Why was Ann killed?
Black River locals mourn a senseless deathMonday, May 06, 2013
BY GARFIELD MYERS Editor at Large, South/Central Bureau email@example.com
BLACK RIVER, St Elizabeth — The question continues to haunt loved ones, friends and others two weeks after Ann Marie Campbell's death.
Why was a well-liked 40 year-old businesswoman and mother of three shot by someone she knew well and with whom she had no quarrel?
The alleged shooter, Wayne Lewis, a licensed firearm holder, is in police custody and is scheduled to appear in the Black River Resident's Magistrates Court on May 8 on a charge of murder. The supposition by many is that Lewis, a 35 year-old truck driver, may simply have had too much to drink leading up to the shooting.
Police investigators say that on the evening of Thursday, April 18, Lewis was among patrons at Campbell's bar - one of a chain of wooden shops housing small businesses including bars and cook shops — at the bus park on Market Street in the St Elizabeth capital.
Police say their investigations reveal that at about 7:15pm Campbell attempted to take a photograph. Allegations are that Lewis then pulled his licensed firearm and pointed it at Campbell. According to the police, an explosion was heard and Campbell was rushed to hospital nursing a gunshot wound to the upper chest. She died four days later.
The incident has yet again triggered questions about the granting of gun licenses by the firearm licensing authority. Derrick Knight, head of the police Area Three (St Elizabeth, Clarendon and Manchester) told the Jamaica Observer Central that the police are very concerned.
"Over the last couple of years we have had a number of cases of licensed gun holders failing to properly control their weapons and themselves, sometimes leading to the weapon being stolen or in this case a tragic shooting," said Knight. Recalling a road rage shooting at Gutters on the border between St Elizabeth and Manchester in March, Knight said "perhaps the authorities will have to review the process of granting gun licences."
When the Observer Central visited the bar on Friday, an eye witness (name withheld) described the incident but was at a loss as to how and why a pleasant interlude involving friends having drinks together on a Thursday evening suddenly turned tragic.
"We all were having a drink in the bar and Waynie, he was moving from bar to bar," said the eye witness, struggling to keep back tears. "Sometimes he would go over (to a bar next door) then he would come over. The last time he come over we were taking pictures and to my mind, it seems as though he thought Anne was taking his picture and he said 'whe di f..k you a do?' and he shoot her, simple as that... I don't know why," the eye witness said.
According to the eye witness, Campbell ran from around the counter and fell in the middle of the bar. "I don't know what happen after that I went to look drive for her to go to hospital...," the eye witness said.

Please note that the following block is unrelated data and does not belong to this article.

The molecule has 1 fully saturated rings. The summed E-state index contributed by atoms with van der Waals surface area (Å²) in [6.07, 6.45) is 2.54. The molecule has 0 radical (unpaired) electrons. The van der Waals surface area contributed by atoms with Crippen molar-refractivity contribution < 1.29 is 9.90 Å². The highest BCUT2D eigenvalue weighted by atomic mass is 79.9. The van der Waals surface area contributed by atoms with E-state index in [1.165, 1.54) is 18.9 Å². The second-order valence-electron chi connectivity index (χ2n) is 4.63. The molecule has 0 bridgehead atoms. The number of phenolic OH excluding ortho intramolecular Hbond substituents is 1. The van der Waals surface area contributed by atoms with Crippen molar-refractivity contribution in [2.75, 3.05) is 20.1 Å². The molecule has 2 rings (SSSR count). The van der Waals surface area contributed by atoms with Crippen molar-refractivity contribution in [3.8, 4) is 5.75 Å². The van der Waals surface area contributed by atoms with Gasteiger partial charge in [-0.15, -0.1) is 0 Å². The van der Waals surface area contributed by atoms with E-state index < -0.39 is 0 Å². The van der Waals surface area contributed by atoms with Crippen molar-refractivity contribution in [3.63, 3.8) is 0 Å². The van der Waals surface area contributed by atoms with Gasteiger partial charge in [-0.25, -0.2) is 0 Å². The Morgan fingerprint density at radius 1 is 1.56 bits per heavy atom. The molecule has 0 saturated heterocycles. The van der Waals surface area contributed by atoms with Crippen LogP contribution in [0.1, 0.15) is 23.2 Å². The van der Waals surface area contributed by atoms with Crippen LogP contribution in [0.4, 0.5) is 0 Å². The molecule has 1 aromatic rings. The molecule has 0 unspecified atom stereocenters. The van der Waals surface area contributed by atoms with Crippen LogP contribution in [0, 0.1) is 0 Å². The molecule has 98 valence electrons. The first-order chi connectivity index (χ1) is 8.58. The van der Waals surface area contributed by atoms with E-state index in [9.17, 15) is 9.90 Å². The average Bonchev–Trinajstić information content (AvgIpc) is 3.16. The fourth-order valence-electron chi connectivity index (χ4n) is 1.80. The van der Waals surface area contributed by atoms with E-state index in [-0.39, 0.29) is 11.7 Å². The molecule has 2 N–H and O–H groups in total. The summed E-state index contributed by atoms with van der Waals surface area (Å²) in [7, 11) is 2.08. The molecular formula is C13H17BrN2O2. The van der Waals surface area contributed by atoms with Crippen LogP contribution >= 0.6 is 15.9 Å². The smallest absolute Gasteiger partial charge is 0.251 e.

There were differing reports of what happened after that.
One story goes that the shooter ran to hug the badly injured woman crying "Ann, duh nuh dead, whoiiee!"
Another unsubstantiated report claims he told Campbell to "be quiet" when she asked why he had shot her. Yet another allegation is that he may have been attempting to place the gun in her hand immediately after the shooting.
Police say that Lewis was beaten by other patrons immediately after the shooting - so badly that he had to be hospitalised and missed an initial Court hearing in late April.
Campbell's fiancé, Paul Samms who was not at the scene of the shooting, politely declined to speak on the incident itself as he manned the bar during the Observer Central's visit.
"I ask the people coming into the bar not to talk about it," he explained, "I don't want to break down again". But he had high praise for a woman with whom he was romantically involved for four years. "She was loving, passionate, everything that's good," he said.
Others voiced similar sentiments. "She was more of a mother to me than a friend," said Mikisha Haywood, who told Observer Central she has known Campbell since 2008 when the latter returned from England following a stint of several years in that country. "She was an inspirational person, always calm and collected, always there to encourage you," Haywood added.
Alaina Messam, employed by Campbell four months ago as a bartender, described her late boss as an "excellent, kind, loving, caring, honest person, respected by everyone."
Across the road, farm produce vendor Minrose Smith, told Observer Central that she could always "trust" a drink or a cigarette, from the late bar operator. "That very day, the Thursday, mi trust a cigarette from her," Smith said, "she (Campbell) had manners and she was very friendly."
And at the bar next door, Natalie, who declined to give her full name and only came to Black River two weeks ago also had kind words for Campbell. "She was a very nice person," she said.
The funeral service for Campbell — mother of a young man in his early 20s, as well as a 16 year-old girl and a 14-year-old boy — will be held at the New Testament Church in Black River on May 11. A candlelight ceremony is scheduled for the bus park on May 9.